I have a bunch of secret tips for how to dominate Pinterest even with just a handful of followers….. want to hear them? ☺

4. Pretty Photos Aren’t Everything – Social media is flooded with pretty photos and there are plenty of bloggers who prioritise photos over recipe quality. That’s a cold, hard fact.

I grappled with this for a long time. I hated that the food I loved was ugly – think curries, lentil soup, fall-apart-lamb-shanks. Sexy to ME, but not on social media.

A key turning point for me was when my fall-apart beef cheeks started to gain traction on Google. Ugly as hell, a brown blob that would never do well on social media. But to people who knew their food, who understood, they knew a great recipe even when they saw what most people think is an ugly photo.

That recipe today remains as one of my top recipe. Yes. Ugly beef cheeks. Utter proof that it’s not about pretty photos on social medial.

Beef cheeks

Beef cheeks

 

5. Fretting Over Things That Don’t Matter – The header isn’t centred perfectly, the text isn’t aligned properly, the heading isn’t large enough, the image on the sidebar isn’t crystal clear, the homepage isn’t set up the way I want.

My profile photo isn’t flattering enough, I look hideous, my hands are too chubby and small (<- story of my life), I hate my logo, I want a fancy website like that blogger. I wasted a ridiculous number of hours obsessing tiny little details that don’t matter. None of those things, even in aggregate, are going to have any material affect on your ability to grow or monetise your blog.

The basic requirement is to have a clean, easy to navigate website. Other than that, all that matters is having great content.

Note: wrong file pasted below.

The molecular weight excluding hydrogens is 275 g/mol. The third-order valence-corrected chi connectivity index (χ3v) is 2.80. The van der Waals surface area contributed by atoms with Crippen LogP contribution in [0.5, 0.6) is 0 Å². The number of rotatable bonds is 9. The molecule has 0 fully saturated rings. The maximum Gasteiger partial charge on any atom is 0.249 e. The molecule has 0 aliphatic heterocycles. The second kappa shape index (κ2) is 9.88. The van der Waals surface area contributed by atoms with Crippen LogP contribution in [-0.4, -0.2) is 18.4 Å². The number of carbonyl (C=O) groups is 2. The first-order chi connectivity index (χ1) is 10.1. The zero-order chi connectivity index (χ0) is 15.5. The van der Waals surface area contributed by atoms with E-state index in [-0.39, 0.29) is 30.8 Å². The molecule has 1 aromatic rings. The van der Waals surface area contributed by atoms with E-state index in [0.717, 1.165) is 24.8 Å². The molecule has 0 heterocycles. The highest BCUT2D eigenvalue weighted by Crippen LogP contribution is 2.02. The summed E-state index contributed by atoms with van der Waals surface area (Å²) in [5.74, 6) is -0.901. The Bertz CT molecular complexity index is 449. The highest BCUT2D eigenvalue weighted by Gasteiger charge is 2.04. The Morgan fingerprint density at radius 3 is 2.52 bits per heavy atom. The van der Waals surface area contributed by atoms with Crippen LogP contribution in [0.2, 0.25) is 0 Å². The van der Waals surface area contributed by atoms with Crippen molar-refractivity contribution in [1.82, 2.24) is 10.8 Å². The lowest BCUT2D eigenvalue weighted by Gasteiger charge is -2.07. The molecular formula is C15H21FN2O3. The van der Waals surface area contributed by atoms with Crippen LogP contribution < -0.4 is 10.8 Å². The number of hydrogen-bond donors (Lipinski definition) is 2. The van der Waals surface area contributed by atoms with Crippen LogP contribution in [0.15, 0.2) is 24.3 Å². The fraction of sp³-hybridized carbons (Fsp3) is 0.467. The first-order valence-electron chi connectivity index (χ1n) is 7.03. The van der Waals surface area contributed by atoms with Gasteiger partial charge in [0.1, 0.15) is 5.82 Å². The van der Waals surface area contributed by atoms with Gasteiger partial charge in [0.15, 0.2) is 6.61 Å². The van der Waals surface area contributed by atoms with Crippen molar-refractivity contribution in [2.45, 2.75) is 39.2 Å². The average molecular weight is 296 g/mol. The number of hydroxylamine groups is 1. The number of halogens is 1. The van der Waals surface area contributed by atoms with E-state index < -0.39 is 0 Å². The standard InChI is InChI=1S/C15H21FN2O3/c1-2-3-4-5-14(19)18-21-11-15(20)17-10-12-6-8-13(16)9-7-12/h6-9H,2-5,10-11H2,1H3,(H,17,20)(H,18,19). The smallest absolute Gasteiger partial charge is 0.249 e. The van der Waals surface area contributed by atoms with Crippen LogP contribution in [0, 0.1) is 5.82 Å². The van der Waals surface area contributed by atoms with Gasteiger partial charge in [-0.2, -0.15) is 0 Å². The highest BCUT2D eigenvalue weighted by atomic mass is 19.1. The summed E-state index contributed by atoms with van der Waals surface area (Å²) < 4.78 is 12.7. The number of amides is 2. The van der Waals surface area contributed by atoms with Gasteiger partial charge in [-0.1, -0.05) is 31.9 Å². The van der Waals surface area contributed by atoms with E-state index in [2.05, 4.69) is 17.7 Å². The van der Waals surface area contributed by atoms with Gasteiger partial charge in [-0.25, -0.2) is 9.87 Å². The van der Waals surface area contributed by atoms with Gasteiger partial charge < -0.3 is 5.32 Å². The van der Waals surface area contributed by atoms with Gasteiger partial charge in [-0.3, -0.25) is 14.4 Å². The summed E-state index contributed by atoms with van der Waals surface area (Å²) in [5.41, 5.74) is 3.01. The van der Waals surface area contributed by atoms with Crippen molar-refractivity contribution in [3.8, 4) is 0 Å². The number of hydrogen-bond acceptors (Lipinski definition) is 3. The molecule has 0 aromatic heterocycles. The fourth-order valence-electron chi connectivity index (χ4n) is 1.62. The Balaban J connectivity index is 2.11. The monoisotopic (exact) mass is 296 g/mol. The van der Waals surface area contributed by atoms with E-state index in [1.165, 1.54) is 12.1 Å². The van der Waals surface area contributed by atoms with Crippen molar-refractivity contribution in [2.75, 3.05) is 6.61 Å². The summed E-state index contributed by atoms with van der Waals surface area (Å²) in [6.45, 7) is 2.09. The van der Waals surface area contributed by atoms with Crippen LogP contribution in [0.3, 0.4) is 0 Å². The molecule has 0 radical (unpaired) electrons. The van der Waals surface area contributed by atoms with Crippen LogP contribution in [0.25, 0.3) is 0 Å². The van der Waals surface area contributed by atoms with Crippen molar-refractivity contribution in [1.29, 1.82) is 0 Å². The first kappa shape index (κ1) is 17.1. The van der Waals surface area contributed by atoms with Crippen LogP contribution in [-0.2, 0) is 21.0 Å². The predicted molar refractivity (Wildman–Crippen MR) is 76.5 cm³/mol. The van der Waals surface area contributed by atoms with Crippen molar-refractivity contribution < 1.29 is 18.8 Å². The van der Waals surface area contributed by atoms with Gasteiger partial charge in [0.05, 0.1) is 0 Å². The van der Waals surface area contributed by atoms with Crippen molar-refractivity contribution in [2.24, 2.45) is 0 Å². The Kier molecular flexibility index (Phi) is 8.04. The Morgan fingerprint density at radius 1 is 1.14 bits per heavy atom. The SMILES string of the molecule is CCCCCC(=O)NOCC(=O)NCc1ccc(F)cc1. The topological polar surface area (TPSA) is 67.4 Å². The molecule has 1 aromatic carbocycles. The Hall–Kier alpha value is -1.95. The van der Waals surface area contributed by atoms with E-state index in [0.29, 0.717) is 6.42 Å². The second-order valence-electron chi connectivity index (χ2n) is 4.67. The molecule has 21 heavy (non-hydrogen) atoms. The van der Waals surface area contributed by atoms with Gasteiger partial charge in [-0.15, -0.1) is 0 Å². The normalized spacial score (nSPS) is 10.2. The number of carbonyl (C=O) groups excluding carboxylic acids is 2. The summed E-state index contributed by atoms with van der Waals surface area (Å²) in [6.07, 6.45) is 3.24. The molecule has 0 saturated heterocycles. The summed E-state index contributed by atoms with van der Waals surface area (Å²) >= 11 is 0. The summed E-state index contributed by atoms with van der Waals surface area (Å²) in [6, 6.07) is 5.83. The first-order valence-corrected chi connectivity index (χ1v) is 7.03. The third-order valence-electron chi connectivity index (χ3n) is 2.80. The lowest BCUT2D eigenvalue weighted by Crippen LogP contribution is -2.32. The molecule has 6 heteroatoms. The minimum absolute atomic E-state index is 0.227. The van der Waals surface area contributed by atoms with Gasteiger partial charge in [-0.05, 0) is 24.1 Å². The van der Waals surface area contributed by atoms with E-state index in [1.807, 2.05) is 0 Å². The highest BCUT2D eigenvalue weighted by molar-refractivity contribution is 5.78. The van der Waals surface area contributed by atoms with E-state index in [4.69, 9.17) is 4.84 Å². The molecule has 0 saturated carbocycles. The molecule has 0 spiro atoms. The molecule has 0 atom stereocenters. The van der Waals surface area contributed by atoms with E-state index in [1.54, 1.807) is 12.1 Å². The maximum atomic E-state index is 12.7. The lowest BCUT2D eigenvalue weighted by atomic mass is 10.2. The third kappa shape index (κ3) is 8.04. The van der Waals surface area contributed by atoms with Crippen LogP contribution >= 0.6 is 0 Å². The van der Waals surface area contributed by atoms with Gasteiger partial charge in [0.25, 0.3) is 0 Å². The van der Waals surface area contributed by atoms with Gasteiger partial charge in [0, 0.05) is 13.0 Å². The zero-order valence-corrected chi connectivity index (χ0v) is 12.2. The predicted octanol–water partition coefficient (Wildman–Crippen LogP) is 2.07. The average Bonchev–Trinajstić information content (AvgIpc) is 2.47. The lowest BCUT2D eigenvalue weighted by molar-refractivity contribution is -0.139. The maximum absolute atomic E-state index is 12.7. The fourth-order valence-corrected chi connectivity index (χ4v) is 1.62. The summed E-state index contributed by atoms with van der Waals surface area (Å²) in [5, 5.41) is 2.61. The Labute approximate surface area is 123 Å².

My website cost $70 to set up, it’s an out-of-the-box theme and I haven’t spent a cent on design. The ugly logo is a hangover from a previous project, my profile photo is a selfie I took in the bathroom (seriously).

Don’t make my mistake of wasting hours on details that don’t matter. Focus on your content.

That’s it from me today! I hope you find that help. ☺ If you have any questions, pop them down below and I’ll come back to respond (at least, over the next few days!).

Back for more soon! – Nagi xx

www.recipetineats.com

Nagi's notes:

But here are a few facts that might change your mind. Social media = at the mercy of an algorithm. Mail list = engaged followers under your control. Your engaged followers will promote your content for you so you don’t have to spend hours on social media. Engaged followers = more comments on posts = new readers landing on your blog for the first time seeing you as “popular” = more likely to follow you. Mail list = higher instant reads of new posts without any of your own efforts of promotion on social media = higher SEO position = passive future traffic. Mail list = audience to whom you can sell things, better rates for sponsored posts. Mail list = priceless ability to send personal emails to a group of people whom brands will pay top dollar for.